Why do I want to be a counsellor?


I haven’t really blogged before about why I am retraining to become a counsellor. Partly because the question seems so personal. It goes to the core of who I am and what I want out of life. Also, a lot of what happens in class and in the experiential workshops involves other people , which would not be appropriate to talk about outside of that setting.
As I started University this weekend the question of why I want to be a counsellor has played on my mind. To not write about my personal journey seems wrong as if I am withholding part of my life.
So why do I want to become a counsellor?
Because I think I would be good at it. I find people and the stories we tell ourselves fascinating. In the darkest of times, counselling has been a life line for me. Sitting opposite somebody who had no investment in my life and to who I could tell anything was extraordinarily liberating. Watching how my counsellor was with me, was the first time I realised that this was something I could do.
But I put it off for years. I was too fucked up. I was too young. I hadn’t done a psychology degree. It was too expensive. It wasn’t the right time. How would I fit it around work? The excuses were endless.
Looking back maybe I was right, but I was also terrified of trying and failing.
Then last spring a colleague mentioned in passing that she was doing an Introductory Counselling course. I felt consumed by envy. I wanted to do that! So I did.
Walking into a room full of strangers and saying I wanted to be a counsellor was one of the hardest things I’ve ever done. Skipping the small talk and starting to learning about people from their insides out was hard. It took me a long time to get back into the rhythm of studying again.
But then I got sick and I had to have an operation missing the penultimate session. If I missed another I would fail the course. So seven days after my operation, my stomach swollen and bruised, I left my house for the first time to go into the college. I wanted to be a counsellor that much.
I passed and did further courses. A year later I applied for the degree at the University of Brighton. It was very competitive and I was warned I was unlikely to get in the first time I applied.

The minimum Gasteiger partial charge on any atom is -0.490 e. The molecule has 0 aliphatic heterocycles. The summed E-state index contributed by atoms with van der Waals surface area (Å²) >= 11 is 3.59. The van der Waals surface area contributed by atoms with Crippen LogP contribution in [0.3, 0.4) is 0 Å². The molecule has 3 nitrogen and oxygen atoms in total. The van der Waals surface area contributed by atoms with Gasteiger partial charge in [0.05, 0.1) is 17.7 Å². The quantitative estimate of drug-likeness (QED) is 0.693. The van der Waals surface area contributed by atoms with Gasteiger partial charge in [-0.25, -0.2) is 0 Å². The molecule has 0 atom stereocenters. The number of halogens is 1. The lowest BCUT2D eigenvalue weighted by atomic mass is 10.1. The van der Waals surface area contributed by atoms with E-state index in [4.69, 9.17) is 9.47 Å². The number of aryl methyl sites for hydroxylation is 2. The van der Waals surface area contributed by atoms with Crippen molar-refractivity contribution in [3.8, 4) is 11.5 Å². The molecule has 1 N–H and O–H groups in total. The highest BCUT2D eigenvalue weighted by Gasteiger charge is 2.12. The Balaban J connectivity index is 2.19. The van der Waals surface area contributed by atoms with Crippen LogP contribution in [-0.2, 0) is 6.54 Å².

In the interview, which at times strayed more therapy than an interview they asked if I would still want to me a counsellor  ‘If my sister had not been hit by that car’. The question threw me so much that I was certain afterwards that I had flunked the interview. Because how can I ever know who I would be without that? What ifs are particularly unhelpful. It happened and that shaped me into who I am today.
They offered me a place and this weekend we had our first two-day teaching block. One of the tutors said that on her introductory course, the tutor begun by saying: ‘You are all here because you failed your first two patients.’
Meaning your parent’s. Ouch. When she said that, it struck such a chord in me, because I did. It has taken me years to realise that I am not responsible for helping anybody else. For a very long time, subsuming myself to help other people was the only way I knew of being in the world. As if unless I had a purpose, people would not like me.
Which is to use counselling parlance, bullshit.
Learning to resist that urge to ‘help’, to ‘rescue’, to ‘save’ is something I still struggle with and perhaps I always will. In the end, every counsellors learns that you can’t help anybody. All you can do is be alone in a room with another and listen and hope that through that process of being heard they can help themselves. This is what I hope to accomplish, sitting with that feeling of helplessness and being OK with it.
Wish me luck?

7 Comments

  1. Alice
    October 4, 2011 / 8:46 am

    Really lovely writing my dear. Lots of luck with the course – you’ll make a fantastic counsellor! xxxx

    • treefin82
      Author
      October 4, 2011 / 12:56 pm

      Thanks sweetie-pie. I hope so, its exciting/terrifying all at the same time. But I’m very glad I’m doing it

  2. Michelle
    May 24, 2014 / 6:06 pm

    This has been the most inspiring thing I have read in regard to counselling and the journey. I am hopefully starting my 2 year diploma in Sept and this has made me want to do it even more..yes it’s emotionally draining sometimes but so worth it! xx

    • May 30, 2014 / 10:59 am

      Thanks Michelle. Really glad you enjoyed it. Training to be a counselling is one of the hardest things I’ve ever done and the most rewarding. Drop me a line to let me know how you are getting on your course in September. Would be lovely to hear x

  3. marie-jeanne Arku.
    August 27, 2014 / 2:50 pm

    very inspiring i did a pastoral counselling and i thought to continues indeed it is so rewarding just to see somebody being restored after going through a difficult times,it can be sickness,death,or even a separation with the family,being there to listen is more than money..well done dear would love to hear from you again..bless you .

  4. August 31, 2015 / 12:07 pm

    Reblogged this on etherapyblog and commented:
    I identified so much with this person I had to share. Her words feel so authentic

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